Source: Woolworths Museum
Today Primark is in the old Woolworths unit in the Observatory shopping centre.
Nine years after Woolworths had opened in the Observatory shopping centre, they moved, with another new store number of 1243.
106/109 Queensmere, Slough, Berkshire SL1 1DQ
In 2000 Woolworths moved to the Queensmere Shopping Centre, taking over the C&A site when they closed down. It was quite a large store with an upstairs floor too. It had escalators to the right, and upstairs was Ladybird clothing and Home. The store lasted until the end, with its last day of trading being 2nd January 2009.
Today it is B&M Bargains, downstairs floor only, a cluttered store selling a mis-match of home goods, furniture, food and toys – remind you of anywhere? 😉 The escalators/stairs are covered by a wall of shelving, currently toys.
So there you have it, a history of three Woolworths in Slough. If you are ever shopping here, well, now you know which ones were the Woolworths stores.
90/90a High Street, Maidenhead, Berkshire SL6 1PU
Woolworths opened in the Berkshire town of Maidenhead in 1925, on the High Street. It was next to Barclays Bank (who are still there today, albeit in a more modern building).
Source: Postcards of Maidenhead
Maidenhead was one of the first stores called ‘Woolworths’ with a ‘s’, having been Woolworth before then. This happened in 1985 when it was chosen to be a ‘Cornerstone’ Store along with Orpington and Bedford, where they launched the Ladybird clothing range. The 6 cornerstones were DIY, Leisure and Play, Homewares, General Convenience, Clothing and Daily Provisions. In this photo, you can see ‘Quick Snacks’ and ‘Crusty Bread’ through the window.
Source: Woolworths Museum
Below are two pictures that I took myself, as I used to work around the corner. First is before the closure announcement, second is when the store was closing down.
Today you will find Wilkos in its place, but look up and you’ll see the original Woolworths architecture.
61/64 Broad Street, Reading RG1 2AJ
Woolworths originally opened at 51 Broad Street, Reading in the Spring of 1922, which is where H&M is today. Some pretty fantastic vintage photos of the Reading store have been put up on www.reading-forum.co.uk by markjuk. (http://www.reading-forum.co.uk/forum/viewtopic.php?t=5709&p=51409)
The store was expanded to have entrances in Broad Street, Friar Street, Union Street and West Street, often used as a shortcut by shoppers to get from Friar Street to Broad Street. It sounds like it was MASSIVE, I can’t even imagine!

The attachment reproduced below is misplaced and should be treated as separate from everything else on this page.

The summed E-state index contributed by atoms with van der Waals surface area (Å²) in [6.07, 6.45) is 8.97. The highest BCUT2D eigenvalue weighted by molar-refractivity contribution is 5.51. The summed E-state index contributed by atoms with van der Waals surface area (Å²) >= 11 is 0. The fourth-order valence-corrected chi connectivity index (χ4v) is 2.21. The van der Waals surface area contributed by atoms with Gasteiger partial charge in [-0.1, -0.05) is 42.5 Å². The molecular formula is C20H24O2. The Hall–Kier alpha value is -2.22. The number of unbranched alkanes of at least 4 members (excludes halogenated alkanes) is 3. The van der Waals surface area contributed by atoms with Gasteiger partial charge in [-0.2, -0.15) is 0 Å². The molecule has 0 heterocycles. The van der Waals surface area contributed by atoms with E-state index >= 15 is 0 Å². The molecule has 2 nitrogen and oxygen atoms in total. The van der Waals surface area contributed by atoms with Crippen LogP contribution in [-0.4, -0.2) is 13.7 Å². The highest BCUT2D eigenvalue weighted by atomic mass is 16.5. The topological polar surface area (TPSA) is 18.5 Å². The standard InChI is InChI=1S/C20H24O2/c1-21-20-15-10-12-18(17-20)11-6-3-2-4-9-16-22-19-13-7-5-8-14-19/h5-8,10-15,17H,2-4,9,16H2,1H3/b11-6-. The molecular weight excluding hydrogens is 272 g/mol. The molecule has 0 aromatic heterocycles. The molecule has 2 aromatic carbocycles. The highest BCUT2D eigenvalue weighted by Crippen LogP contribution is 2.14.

According to the Wargrave Local History Society, “Woolworths had moved to their present position in 1939, having earlier been nearer Union Street, although for a period in the late 80’s it was a shopping mall, then becoming Woolworths again.” Source: http://www.wargravehistory.org.uk/nov98.html
Now this shopping mall concept sounds interesting. According to 100thbirthday.co.uk, it was originally a prototype for a new large store format called ‘Jupiter’, but they decided on ‘The Woolworth Mall’, piloting Ladybird clothing, the ‘Le Cafe’ restaurant, as well as opticians, show repair and estate agent concessions and selling large kitchen appliances! The mall used yellow and grey colours rather than the traditional red and white, although not for long as the concept was dropped quickly in favour of getting rid of huge city centre stores.
“The site was closed for redevelopment in 1989, closing on 17th June. When the development was complete Woolworths moved into a small store in part of its original footprint, which opened on the company’s 85th birthday, 5th November 1992 (Store 1180).” Extract from 100thbirthday.co.uk (Source: http://www.100thbirthday.co.uk/images/StoreGallery/pages/0111Reading-1950.htm)
When I took these photos, I did notice how new the building looked – definitely not an original. The Reading Forum clarified this – Markjuk recalls “that a fire in the early 90s caused by squatters who in habited the derelict building, set fire to it causing extensive damage to the old Broad Street entrance prompting it to be demolished a few months later. Rather than save this art deco architecture, it was demolished and replaced with a bog standard brick building of no significance.” (Source: http://www.reading-forum.co.uk/forum/viewtopic.php?t=5709&p=51409)
And today it is a shiny new Clas Ohlson, selling pretty much what Woolies used to sell. I do like their pastel coloured straws 🙂